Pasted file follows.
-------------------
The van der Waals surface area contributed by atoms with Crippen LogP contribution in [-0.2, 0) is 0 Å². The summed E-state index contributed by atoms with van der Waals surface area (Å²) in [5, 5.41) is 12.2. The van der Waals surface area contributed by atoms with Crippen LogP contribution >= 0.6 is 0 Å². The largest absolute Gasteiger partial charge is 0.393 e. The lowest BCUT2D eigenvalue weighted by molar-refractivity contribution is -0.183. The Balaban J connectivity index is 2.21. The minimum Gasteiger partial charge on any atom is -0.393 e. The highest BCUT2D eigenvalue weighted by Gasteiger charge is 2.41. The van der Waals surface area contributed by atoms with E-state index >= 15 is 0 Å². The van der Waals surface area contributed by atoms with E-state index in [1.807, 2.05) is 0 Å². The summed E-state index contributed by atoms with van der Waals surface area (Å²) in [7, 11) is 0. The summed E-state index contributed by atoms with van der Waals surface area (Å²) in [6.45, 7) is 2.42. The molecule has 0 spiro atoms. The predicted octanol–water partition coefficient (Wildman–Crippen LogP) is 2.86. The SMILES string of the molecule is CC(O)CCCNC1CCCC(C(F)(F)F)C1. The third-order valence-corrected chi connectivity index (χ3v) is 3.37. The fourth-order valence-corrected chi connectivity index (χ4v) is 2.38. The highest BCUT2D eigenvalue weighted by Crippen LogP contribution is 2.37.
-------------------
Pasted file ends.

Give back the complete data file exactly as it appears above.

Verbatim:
The van der Waals surface area contributed by atoms with Crippen LogP contribution in [-0.2, 0) is 0 Å². The summed E-state index contributed by atoms with van der Waals surface area (Å²) in [5, 5.41) is 12.2. The van der Waals surface area contributed by atoms with Crippen LogP contribution >= 0.6 is 0 Å². The largest absolute Gasteiger partial charge is 0.393 e. The lowest BCUT2D eigenvalue weighted by molar-refractivity contribution is -0.183. The Balaban J connectivity index is 2.21. The minimum Gasteiger partial charge on any atom is -0.393 e. The highest BCUT2D eigenvalue weighted by Gasteiger charge is 2.41. The van der Waals surface area contributed by atoms with E-state index >= 15 is 0 Å². The van der Waals surface area contributed by atoms with E-state index in [1.807, 2.05) is 0 Å². The summed E-state index contributed by atoms with van der Waals surface area (Å²) in [7, 11) is 0. The summed E-state index contributed by atoms with van der Waals surface area (Å²) in [6.45, 7) is 2.42. The molecule has 0 spiro atoms. The predicted octanol–water partition coefficient (Wildman–Crippen LogP) is 2.86. The SMILES string of the molecule is CC(O)CCCNC1CCCC(C(F)(F)F)C1. The third-order valence-corrected chi connectivity index (χ3v) is 3.37. The fourth-order valence-corrected chi connectivity index (χ4v) is 2.38. The highest BCUT2D eigenvalue weighted by Crippen LogP contribution is 2.37.